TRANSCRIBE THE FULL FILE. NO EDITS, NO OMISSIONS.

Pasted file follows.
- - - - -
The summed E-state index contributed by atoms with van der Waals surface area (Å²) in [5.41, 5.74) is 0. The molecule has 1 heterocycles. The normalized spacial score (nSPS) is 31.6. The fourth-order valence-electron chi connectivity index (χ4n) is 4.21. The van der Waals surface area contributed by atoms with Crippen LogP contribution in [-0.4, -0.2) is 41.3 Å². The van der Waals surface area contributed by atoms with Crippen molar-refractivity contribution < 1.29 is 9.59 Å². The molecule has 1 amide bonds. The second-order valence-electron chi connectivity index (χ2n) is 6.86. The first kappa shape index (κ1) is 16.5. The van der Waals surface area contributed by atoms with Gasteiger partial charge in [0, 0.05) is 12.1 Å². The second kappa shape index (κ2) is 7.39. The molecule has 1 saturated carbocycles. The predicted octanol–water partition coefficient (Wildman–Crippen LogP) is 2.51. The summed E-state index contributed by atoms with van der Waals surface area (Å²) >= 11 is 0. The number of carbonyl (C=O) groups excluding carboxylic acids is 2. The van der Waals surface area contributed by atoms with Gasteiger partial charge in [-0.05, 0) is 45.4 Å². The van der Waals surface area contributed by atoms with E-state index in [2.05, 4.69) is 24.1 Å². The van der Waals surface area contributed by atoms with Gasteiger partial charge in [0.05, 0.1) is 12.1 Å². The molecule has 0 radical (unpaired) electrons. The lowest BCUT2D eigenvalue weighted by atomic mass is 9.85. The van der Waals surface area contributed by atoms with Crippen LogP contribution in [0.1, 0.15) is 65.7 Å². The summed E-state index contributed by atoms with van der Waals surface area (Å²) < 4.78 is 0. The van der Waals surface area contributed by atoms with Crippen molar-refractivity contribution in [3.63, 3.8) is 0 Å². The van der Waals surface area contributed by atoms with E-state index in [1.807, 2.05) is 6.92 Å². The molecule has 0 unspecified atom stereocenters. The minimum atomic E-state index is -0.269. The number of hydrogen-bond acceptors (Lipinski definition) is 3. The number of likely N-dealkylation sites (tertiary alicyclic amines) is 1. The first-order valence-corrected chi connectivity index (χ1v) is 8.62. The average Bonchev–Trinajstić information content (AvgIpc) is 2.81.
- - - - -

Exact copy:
The summed E-state index contributed by atoms with van der Waals surface area (Å²) in [5.41, 5.74) is 0. The molecule has 1 heterocycles. The normalized spacial score (nSPS) is 31.6. The fourth-order valence-electron chi connectivity index (χ4n) is 4.21. The van der Waals surface area contributed by atoms with Crippen LogP contribution in [-0.4, -0.2) is 41.3 Å². The van der Waals surface area contributed by atoms with Crippen molar-refractivity contribution < 1.29 is 9.59 Å². The molecule has 1 amide bonds. The second-order valence-electron chi connectivity index (χ2n) is 6.86. The first kappa shape index (κ1) is 16.5. The van der Waals surface area contributed by atoms with Gasteiger partial charge in [0, 0.05) is 12.1 Å². The second kappa shape index (κ2) is 7.39. The molecule has 1 saturated carbocycles. The predicted octanol–water partition coefficient (Wildman–Crippen LogP) is 2.51. The summed E-state index contributed by atoms with van der Waals surface area (Å²) >= 11 is 0. The number of carbonyl (C=O) groups excluding carboxylic acids is 2. The van der Waals surface area contributed by atoms with Gasteiger partial charge in [-0.05, 0) is 45.4 Å². The van der Waals surface area contributed by atoms with E-state index in [2.05, 4.69) is 24.1 Å². The van der Waals surface area contributed by atoms with Gasteiger partial charge in [0.05, 0.1) is 12.1 Å². The molecule has 0 radical (unpaired) electrons. The lowest BCUT2D eigenvalue weighted by atomic mass is 9.85. The van der Waals surface area contributed by atoms with Crippen LogP contribution in [0.1, 0.15) is 65.7 Å². The summed E-state index contributed by atoms with van der Waals surface area (Å²) < 4.78 is 0. The van der Waals surface area contributed by atoms with Crippen molar-refractivity contribution in [3.63, 3.8) is 0 Å². The van der Waals surface area contributed by atoms with E-state index in [1.807, 2.05) is 6.92 Å². The molecule has 0 unspecified atom stereocenters. The minimum atomic E-state index is -0.269. The number of hydrogen-bond acceptors (Lipinski definition) is 3. The number of likely N-dealkylation sites (tertiary alicyclic amines) is 1. The first-order valence-corrected chi connectivity index (χ1v) is 8.62. The average Bonchev–Trinajstić information content (AvgIpc) is 2.81.